ATP Challenge After Pulmonary Vein Isolation
Does the elimination of adenosine triphosphate (ATP)-induced pulmonary vein (PV) reconnection by additional ablation improve clinical outcomes after radiofrequency catheter ablation (RFCA) of atrial fibrillation (AF)?
The 2,113 patients (mean age 63 years) in the UNDER-ATP multicenter study underwent pulmonary vein isolation (PVI) for AF (paroxysmal in 67%). They were randomly assigned to ATP-guided PVI (n = 1,112) or conventional PVI (n = 1,001). In the ATP group, each PV was challenged with 0.4 mg/kg of ATP a median of 57 minutes after initial PVI and additional RFCA was performed if there was reconnection.
ATP challenge resulted in PV reconnection in 27.6% of patients in the ATP-guided group. The dormant conduction was successfully eliminated by additional RFCA in 98.4% of these patients. At 1 year of follow-up, there was no significant difference in freedom from AF/flutter off drugs between the ATP-guided group (68.7%) and the conventional PVI group (67.1%).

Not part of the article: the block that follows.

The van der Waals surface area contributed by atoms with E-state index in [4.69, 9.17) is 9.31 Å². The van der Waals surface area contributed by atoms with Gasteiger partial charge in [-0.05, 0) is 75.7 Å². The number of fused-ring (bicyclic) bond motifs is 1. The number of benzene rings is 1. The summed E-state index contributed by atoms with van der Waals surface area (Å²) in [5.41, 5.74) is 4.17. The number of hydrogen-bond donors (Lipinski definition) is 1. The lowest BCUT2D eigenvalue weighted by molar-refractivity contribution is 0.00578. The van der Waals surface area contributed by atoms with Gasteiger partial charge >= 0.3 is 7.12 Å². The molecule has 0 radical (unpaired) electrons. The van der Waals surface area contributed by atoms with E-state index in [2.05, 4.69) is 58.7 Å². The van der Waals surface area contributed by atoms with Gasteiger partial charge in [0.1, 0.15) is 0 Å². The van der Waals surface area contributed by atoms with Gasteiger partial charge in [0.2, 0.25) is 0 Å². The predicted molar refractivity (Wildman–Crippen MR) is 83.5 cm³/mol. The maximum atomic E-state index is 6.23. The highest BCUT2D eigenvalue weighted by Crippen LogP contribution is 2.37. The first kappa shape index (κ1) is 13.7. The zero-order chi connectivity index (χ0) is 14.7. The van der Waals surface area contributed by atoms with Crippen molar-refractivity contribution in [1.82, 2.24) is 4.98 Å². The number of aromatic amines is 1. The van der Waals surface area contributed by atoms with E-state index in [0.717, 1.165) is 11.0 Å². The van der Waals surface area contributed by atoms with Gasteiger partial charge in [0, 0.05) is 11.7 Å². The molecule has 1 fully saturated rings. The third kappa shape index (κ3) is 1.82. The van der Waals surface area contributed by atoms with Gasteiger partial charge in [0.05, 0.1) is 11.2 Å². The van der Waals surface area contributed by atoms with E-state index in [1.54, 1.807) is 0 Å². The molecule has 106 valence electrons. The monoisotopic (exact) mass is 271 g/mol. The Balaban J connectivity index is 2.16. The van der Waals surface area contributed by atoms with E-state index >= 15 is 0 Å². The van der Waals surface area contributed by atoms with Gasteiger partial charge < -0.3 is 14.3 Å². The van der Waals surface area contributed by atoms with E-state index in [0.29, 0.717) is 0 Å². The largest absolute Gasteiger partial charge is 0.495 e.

Additional ablation for ATP-induced PV reconnection after PVI does not improve the clinical outcome of RFCA in patients with AF.
This highly-powered and well-designed study provides strong evidence that adenosine-guided PVI does not reduce the probability of recurrent AF after PVI. In contrast, the ADVICE study (Lancet 2015;386:672-9) concluded that adenosine-guided PVI reduces the relative risk of recurrent AF by 56%. However, the latter study was much smaller, had a waiting period between initial PVI and adenosine injection that was approximately half as long as in the present study, and had a much higher reconnection rate (53% vs. 27.6%). The clinical value of adenosine challenge diminishes as the technique used for PVI improves and the waiting time before adenosine administration increases.
Keywords: Adenosine, Adenosine Triphosphate, Arrhythmias, Cardiac, Atrial Fibrillation, Atrial Flutter, Catheter Ablation, Electrophysiologic Techniques, Cardiac, Pulmonary Veins, Risk
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